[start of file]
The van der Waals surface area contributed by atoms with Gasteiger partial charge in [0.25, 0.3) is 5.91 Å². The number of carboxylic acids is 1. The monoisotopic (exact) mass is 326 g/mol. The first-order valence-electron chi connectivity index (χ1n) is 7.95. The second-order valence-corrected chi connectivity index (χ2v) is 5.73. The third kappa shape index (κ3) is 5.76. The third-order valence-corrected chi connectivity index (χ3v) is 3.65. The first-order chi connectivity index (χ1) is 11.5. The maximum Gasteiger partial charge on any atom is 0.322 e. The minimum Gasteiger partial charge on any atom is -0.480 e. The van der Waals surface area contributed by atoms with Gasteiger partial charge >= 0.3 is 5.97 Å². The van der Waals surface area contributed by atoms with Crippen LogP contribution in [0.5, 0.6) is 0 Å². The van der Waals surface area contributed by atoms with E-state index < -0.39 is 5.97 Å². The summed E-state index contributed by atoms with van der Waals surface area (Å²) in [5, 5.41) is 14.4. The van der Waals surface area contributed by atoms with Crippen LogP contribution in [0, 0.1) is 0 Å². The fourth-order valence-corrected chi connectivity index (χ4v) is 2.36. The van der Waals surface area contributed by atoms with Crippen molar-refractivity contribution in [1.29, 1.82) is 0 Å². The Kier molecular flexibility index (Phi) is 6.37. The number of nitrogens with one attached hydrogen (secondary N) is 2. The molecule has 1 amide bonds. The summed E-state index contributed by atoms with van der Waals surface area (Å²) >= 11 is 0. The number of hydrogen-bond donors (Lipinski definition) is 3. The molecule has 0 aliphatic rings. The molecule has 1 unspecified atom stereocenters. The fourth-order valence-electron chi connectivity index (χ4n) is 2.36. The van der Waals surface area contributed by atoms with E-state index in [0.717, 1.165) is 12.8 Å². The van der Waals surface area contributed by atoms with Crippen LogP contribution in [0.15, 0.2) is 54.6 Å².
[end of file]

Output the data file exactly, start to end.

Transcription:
The van der Waals surface area contributed by atoms with Gasteiger partial charge in [0.25, 0.3) is 5.91 Å². The number of carboxylic acids is 1. The monoisotopic (exact) mass is 326 g/mol. The first-order valence-electron chi connectivity index (χ1n) is 7.95. The second-order valence-corrected chi connectivity index (χ2v) is 5.73. The third kappa shape index (κ3) is 5.76. The third-order valence-corrected chi connectivity index (χ3v) is 3.65. The first-order chi connectivity index (χ1) is 11.5. The maximum Gasteiger partial charge on any atom is 0.322 e. The minimum Gasteiger partial charge on any atom is -0.480 e. The van der Waals surface area contributed by atoms with Gasteiger partial charge >= 0.3 is 5.97 Å². The van der Waals surface area contributed by atoms with Crippen LogP contribution in [0.5, 0.6) is 0 Å². The van der Waals surface area contributed by atoms with E-state index < -0.39 is 5.97 Å². The summed E-state index contributed by atoms with van der Waals surface area (Å²) in [5, 5.41) is 14.4. The van der Waals surface area contributed by atoms with Crippen LogP contribution in [0, 0.1) is 0 Å². The fourth-order valence-corrected chi connectivity index (χ4v) is 2.36. The van der Waals surface area contributed by atoms with Crippen molar-refractivity contribution in [1.29, 1.82) is 0 Å². The Kier molecular flexibility index (Phi) is 6.37. The number of nitrogens with one attached hydrogen (secondary N) is 2. The molecule has 1 amide bonds. The summed E-state index contributed by atoms with van der Waals surface area (Å²) >= 11 is 0. The number of hydrogen-bond donors (Lipinski definition) is 3. The molecule has 0 aliphatic rings. The molecule has 1 unspecified atom stereocenters. The fourth-order valence-electron chi connectivity index (χ4n) is 2.36. The van der Waals surface area contributed by atoms with E-state index in [0.717, 1.165) is 12.8 Å². The van der Waals surface area contributed by atoms with Crippen LogP contribution in [0.15, 0.2) is 54.6 Å².